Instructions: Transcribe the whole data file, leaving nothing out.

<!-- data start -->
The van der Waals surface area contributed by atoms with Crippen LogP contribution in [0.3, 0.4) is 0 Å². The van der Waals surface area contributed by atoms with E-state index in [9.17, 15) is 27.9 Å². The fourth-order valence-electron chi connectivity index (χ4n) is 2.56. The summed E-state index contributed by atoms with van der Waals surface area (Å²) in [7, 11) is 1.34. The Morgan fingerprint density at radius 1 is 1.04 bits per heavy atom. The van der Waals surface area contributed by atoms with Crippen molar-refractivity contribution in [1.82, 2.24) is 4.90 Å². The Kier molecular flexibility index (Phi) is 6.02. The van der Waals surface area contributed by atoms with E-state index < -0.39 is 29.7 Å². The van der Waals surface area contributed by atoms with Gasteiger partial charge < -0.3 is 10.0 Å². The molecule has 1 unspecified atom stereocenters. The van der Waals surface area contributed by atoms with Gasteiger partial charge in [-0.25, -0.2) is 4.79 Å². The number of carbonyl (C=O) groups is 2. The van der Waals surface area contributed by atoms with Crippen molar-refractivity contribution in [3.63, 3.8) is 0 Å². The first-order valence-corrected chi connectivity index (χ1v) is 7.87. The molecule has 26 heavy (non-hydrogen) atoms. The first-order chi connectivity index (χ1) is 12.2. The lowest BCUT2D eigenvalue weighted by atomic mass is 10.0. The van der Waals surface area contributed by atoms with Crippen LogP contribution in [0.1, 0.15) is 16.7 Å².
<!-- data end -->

The van der Waals surface area contributed by atoms with Crippen LogP contribution in [0.3, 0.4) is 0 Å². The van der Waals surface area contributed by atoms with E-state index in [9.17, 15) is 27.9 Å². The fourth-order valence-electron chi connectivity index (χ4n) is 2.56. The summed E-state index contributed by atoms with van der Waals surface area (Å²) in [7, 11) is 1.34. The Morgan fingerprint density at radius 1 is 1.04 bits per heavy atom. The van der Waals surface area contributed by atoms with Crippen molar-refractivity contribution in [1.82, 2.24) is 4.90 Å². The Kier molecular flexibility index (Phi) is 6.02. The van der Waals surface area contributed by atoms with E-state index < -0.39 is 29.7 Å². The van der Waals surface area contributed by atoms with Gasteiger partial charge < -0.3 is 10.0 Å². The molecule has 1 unspecified atom stereocenters. The van der Waals surface area contributed by atoms with Gasteiger partial charge in [-0.25, -0.2) is 4.79 Å². The number of carbonyl (C=O) groups is 2. The van der Waals surface area contributed by atoms with Crippen molar-refractivity contribution in [3.63, 3.8) is 0 Å². The first-order valence-corrected chi connectivity index (χ1v) is 7.87. The molecule has 26 heavy (non-hydrogen) atoms. The first-order chi connectivity index (χ1) is 12.2. The lowest BCUT2D eigenvalue weighted by atomic mass is 10.0. The van der Waals surface area contributed by atoms with Crippen LogP contribution in [0.1, 0.15) is 16.7 Å².